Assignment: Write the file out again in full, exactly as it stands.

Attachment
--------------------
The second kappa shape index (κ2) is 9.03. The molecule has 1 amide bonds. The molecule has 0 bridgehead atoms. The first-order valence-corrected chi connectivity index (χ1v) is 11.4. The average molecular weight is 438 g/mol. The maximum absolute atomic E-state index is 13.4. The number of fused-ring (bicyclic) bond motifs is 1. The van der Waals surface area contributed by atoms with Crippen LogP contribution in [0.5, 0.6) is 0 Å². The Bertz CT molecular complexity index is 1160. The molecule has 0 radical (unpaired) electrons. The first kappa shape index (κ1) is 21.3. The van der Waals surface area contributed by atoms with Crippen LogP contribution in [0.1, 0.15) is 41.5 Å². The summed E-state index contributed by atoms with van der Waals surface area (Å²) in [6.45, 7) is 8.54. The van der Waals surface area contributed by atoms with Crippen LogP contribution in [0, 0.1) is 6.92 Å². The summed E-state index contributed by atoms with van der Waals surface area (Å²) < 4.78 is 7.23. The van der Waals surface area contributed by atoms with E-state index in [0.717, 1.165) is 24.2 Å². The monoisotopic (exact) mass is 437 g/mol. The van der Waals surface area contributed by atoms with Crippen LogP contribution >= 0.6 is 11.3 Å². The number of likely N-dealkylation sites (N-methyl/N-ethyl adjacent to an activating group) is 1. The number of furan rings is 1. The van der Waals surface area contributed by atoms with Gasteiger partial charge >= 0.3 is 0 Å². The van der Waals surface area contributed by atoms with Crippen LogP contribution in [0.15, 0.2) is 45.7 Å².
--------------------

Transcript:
The second kappa shape index (κ2) is 9.03. The molecule has 1 amide bonds. The molecule has 0 bridgehead atoms. The first-order valence-corrected chi connectivity index (χ1v) is 11.4. The average molecular weight is 438 g/mol. The maximum absolute atomic E-state index is 13.4. The number of fused-ring (bicyclic) bond motifs is 1. The van der Waals surface area contributed by atoms with Crippen LogP contribution in [0.5, 0.6) is 0 Å². The Bertz CT molecular complexity index is 1160. The molecule has 0 radical (unpaired) electrons. The first kappa shape index (κ1) is 21.3. The van der Waals surface area contributed by atoms with Crippen LogP contribution in [0.1, 0.15) is 41.5 Å². The summed E-state index contributed by atoms with van der Waals surface area (Å²) in [6.45, 7) is 8.54. The van der Waals surface area contributed by atoms with Crippen LogP contribution in [0, 0.1) is 6.92 Å². The summed E-state index contributed by atoms with van der Waals surface area (Å²) < 4.78 is 7.23. The van der Waals surface area contributed by atoms with E-state index in [0.717, 1.165) is 24.2 Å². The monoisotopic (exact) mass is 437 g/mol. The van der Waals surface area contributed by atoms with Crippen LogP contribution >= 0.6 is 11.3 Å². The number of likely N-dealkylation sites (N-methyl/N-ethyl adjacent to an activating group) is 1. The number of furan rings is 1. The van der Waals surface area contributed by atoms with Gasteiger partial charge >= 0.3 is 0 Å². The van der Waals surface area contributed by atoms with Crippen LogP contribution in [0.15, 0.2) is 45.7 Å².